This morning President Trump directed the Security and Exchange Commission to explore extending financial reporting deadlines from three months to six. In a morning tweet, he said this suggestion came from top business leaders who told him that this “would allow greater flexibility & save money.” Indeed. But at a time when public confidence in all institutions, including business, is declining, this is exactly the wrong direction for government to go.
Though quarterly reporting may reinforce the short-term mentality of many on Wall Street, an approach that leads companies to maximize near-term profit at the expense of long-term value, simply extending reporting from three to six months won’t change this orientation. Just last month, Jamie Dimon and Warren Buffett called for the end of quarterly earnings forecasts, but stressed that this “should not be misconstrued as opposition to quarterly and annual reporting.” The pair emphasized that “[tr]ansparency about financial and operating results is an essential aspect of U.S. public markets.” Similarly, FCLTGlobal, a non-profit that began as a joint initiative of BlackRock, McKinsey, the Canadian Pension Plan Investment Fund and others to encourage more long-term thinking in finance, stated in a reportlast year that “[q]uarterly earnings remains essential in providing investors with the transparency they need and in keeping management teams accountable for their performance.” The group suggested that instead of reducing reporting requirements, companies should be encouraged to incorporate long-term goals in their public reporting and to discuss the progress they are making toward these goals each quarter.
What the president’s proposal will do is reduce transparency and deny investors, government regulators and the public essential information about a range of topics that are in the public’s interest to know. These quarterly reports, called 10-Q filings, are divided into two parts. The first part includes financial statements, disclosures about market risks, analysis of the company’s financial situation by management and discussion of its internal controls. These disclosures give individual and institutional investors the information they need to make informed investment decisions.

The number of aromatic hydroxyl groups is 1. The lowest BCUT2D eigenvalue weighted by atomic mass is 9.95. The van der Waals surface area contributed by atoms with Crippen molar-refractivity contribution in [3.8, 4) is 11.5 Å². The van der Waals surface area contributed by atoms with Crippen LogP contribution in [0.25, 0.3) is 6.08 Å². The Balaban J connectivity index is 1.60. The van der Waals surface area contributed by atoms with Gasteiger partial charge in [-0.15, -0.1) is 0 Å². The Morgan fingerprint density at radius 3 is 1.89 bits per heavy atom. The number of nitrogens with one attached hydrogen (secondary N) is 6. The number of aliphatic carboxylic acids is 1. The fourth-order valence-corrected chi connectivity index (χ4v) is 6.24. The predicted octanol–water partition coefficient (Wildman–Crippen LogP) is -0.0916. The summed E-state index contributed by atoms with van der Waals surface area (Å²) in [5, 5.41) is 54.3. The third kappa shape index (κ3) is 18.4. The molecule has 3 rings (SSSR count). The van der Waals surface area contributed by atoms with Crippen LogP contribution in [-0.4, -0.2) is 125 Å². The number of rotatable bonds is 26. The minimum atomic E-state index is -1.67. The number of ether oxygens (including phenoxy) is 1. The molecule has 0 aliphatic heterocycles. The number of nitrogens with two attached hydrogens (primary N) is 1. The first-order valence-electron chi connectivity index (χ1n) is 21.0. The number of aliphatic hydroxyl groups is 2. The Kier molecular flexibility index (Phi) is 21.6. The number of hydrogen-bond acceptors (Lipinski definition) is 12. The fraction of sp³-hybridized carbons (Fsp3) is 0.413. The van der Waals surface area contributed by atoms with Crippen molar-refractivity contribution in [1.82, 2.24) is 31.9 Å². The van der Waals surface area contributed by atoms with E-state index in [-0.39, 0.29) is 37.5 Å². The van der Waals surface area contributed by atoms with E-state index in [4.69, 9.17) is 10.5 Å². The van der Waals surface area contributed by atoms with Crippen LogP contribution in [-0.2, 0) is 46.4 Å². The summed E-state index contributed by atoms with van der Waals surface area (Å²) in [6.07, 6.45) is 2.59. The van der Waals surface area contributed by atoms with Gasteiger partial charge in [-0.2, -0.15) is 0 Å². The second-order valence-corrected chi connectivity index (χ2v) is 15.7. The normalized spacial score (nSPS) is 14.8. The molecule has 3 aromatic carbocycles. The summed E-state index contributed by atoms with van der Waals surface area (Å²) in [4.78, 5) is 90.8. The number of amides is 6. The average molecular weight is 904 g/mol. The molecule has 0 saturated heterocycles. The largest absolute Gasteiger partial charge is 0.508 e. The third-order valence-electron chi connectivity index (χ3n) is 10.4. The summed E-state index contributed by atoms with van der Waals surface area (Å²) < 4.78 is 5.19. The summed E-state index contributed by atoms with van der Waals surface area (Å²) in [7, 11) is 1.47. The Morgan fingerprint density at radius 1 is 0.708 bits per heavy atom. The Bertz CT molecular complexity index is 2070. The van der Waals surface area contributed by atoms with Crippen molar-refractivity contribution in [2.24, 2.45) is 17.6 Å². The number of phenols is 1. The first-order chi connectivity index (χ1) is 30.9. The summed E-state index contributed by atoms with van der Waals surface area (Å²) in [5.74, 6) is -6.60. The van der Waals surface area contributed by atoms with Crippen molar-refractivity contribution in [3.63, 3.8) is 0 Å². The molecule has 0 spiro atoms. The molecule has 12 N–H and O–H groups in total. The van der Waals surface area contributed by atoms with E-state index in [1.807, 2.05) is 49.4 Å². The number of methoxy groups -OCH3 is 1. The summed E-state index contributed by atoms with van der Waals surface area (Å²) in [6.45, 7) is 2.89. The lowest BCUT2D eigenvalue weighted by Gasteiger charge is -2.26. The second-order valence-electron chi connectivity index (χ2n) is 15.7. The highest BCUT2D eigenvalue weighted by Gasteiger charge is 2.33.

The second part of these quarterly reports covers a range of other topics that help investors and the public identify potential risks such as whether there are legal proceedings pending against the company, default proceedings or the unregistered sales of equity securities. Not surprisingly this is information that company leaders often are not eager to disclose, but under the law, they must. This is a good thing because it provides an important source of accountability.
Since World War II the American economy has flourished and continues to lead the world. At a time when corruption is rife and financial instability is the order of the day in many countries, the American economy continues to be the foundation upon which the global system is anchored. Part of its success has been American ingenuity and innovation. But an equally important aspect has been the relative stability of democratic governance and the integrity of the U.S. judicial system, which serves as an arbiter of commercial disputes. A key feature of this rule of law system is vigorous government regulation and oversight of U.S. financial markets. Global investors take comfort from the overall integrity of this regulatory system, with the SEC at its epicenter. And what gives the SEC the tools it needs is the legal requirement that compels every publically traded company to make these quarterly public reports.